51 votes exist in Senate — IF Nancy Pelosi passes the public option instead of killing it

Last night, on MSNBC's Ed Show, the PCCC and our partners at WhipCongress.com announced, “We can say with confidence that there would be at least 51 votes for the public option in the Senate if the House goes first” and then named names and revealed new information.

Ed Schultz called it “the best reporting I have seen anywhere on a head count of the public option.” (Ok, ok, he hasn't seen Chris's awesome reporting…) Here's the video: 

48 thoughts on “51 votes exist in Senate — IF Nancy Pelosi passes the public option instead of killing it”

  1. We all know that behind the scenes the real reason that the public option is being hindered is that the White House is preventing it. Why is not one calling  out the White House? Too many liberals act as if the White House is a bystander in what we are seeing. As long as that is the case, the present bill will move forward without the public option.

  2. I have trouble with this logic / whip count.

    Warner and Webb seem to have been remarkably silent on this issue for months.  I just have no reason to believe that what they said aeons ago (in political time) still holds without some kind of public statement from them.

    And while I can understand your logic about Byrd, he has never said that he considers reconciliation an appropriate venue specifically for the public option.  He seems like such a stickler for procedure that I could see him voting against Kennedy (as you put it) if he believes that the PO’s place is not properly in a reconciliation bill.

  3. You have shown that ‘where there’s a will, there’s a way’.

    Now it’s Pelosi’s move.  She has been pretty vocal on this, even at the summit, IIRC.

  4. Adam, I agree with you that there are probably 51 votes in the Senate for the public option. I’m pretty sure the problem is the House though. I know the House passed a public option, but that was with the Stupak language.  In getting rid of the Stupak language and not introducing a public option into the reconcilliation fix Pelosi/Obama, etc., are making the calculation that they need to make up the loss of the Stupak bloc by gaining other, pro-choice, or at least not rabidly pro-life Blue Dogs.  This I think, is why they are dropping the public option, not because they don’t think they can get 51 votes in the Senate.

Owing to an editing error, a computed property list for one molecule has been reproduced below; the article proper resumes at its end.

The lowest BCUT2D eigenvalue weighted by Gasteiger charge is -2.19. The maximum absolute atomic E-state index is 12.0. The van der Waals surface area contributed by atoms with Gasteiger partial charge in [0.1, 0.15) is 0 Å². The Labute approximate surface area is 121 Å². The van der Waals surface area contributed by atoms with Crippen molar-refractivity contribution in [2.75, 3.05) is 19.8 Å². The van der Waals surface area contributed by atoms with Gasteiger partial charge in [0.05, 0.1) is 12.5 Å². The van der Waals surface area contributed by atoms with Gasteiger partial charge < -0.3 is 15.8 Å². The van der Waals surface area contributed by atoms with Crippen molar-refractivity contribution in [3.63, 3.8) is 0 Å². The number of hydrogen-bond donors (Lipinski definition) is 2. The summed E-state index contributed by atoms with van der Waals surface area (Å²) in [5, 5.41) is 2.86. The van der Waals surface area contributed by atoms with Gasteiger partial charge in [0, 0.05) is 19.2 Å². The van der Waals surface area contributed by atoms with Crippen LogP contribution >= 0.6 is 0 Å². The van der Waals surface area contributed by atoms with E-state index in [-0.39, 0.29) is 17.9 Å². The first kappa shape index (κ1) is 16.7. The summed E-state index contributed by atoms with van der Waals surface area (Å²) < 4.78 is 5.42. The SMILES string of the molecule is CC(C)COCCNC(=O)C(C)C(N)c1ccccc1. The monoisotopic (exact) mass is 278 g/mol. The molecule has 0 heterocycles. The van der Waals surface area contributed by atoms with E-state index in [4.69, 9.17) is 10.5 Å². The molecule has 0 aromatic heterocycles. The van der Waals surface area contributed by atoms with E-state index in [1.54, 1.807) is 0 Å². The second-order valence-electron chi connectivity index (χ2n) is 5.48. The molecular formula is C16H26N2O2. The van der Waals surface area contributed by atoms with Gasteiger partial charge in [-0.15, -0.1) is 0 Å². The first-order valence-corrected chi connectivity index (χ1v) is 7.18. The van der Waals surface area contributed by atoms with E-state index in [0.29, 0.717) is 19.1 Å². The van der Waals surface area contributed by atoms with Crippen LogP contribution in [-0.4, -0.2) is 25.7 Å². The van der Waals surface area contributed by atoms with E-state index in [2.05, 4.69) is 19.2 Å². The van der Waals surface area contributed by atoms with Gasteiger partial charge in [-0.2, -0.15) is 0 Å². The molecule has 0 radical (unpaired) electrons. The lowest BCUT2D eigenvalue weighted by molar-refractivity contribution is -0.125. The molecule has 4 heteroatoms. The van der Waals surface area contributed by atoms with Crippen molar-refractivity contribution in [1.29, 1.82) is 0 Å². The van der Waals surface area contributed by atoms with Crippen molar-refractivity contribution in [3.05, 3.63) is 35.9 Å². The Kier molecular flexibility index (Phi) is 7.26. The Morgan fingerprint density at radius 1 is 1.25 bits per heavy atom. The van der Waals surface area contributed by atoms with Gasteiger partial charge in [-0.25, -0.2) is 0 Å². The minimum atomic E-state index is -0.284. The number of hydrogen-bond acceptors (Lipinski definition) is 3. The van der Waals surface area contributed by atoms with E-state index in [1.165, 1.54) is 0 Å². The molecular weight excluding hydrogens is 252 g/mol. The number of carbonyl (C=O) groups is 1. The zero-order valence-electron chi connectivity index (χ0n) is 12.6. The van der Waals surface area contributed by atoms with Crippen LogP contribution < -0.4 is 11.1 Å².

I’m not saying I think that is the right calculation, or that its not worth whipping for the public option, I just think its important to figure out what the real bottle neck is.  

  5. IF Nancy Pelosi passes the public option instead of killing it

    The problem is not Nancy Pelosi.  She has worked her butt off to try and get a public option.  If you watch her statements again and again and again throughout the last year, she has been the most tireless supporter of all.

    It was her House that was able to shephard through a Public Option the first time, by the skin of its teeth.  Fact is though, the Senate refused to pass it, and it has never been clear that there were the votes for a PO without the Stupak language.

    My problem with your rhetoric is that you place the blame on Pelosi, who has done the hardest work and passed the best bills of all up to this point.

    I have a real problem with people dumping on her after all that work.  She knows how to count the votes, and if they were there, I have no doubt a Public Option would be too.

  6. But I’m afraid you’re chasing your tail.

    Democrats have no intention of passing a public option, and it’s clear from the trail of excuses all year that they’ve had no intention of doing so for quite some time.

    The public option has served its purpose:  to distract from the lack of single payer in the dialog and to be yanked away once it could be done without anyone having to take responsibility.

    The only thing left is blame avoidance.  

  7. Though I think that Warner and Webb would be there.  Getting it through the Senate with 50 votes is tough but not the biggest leap.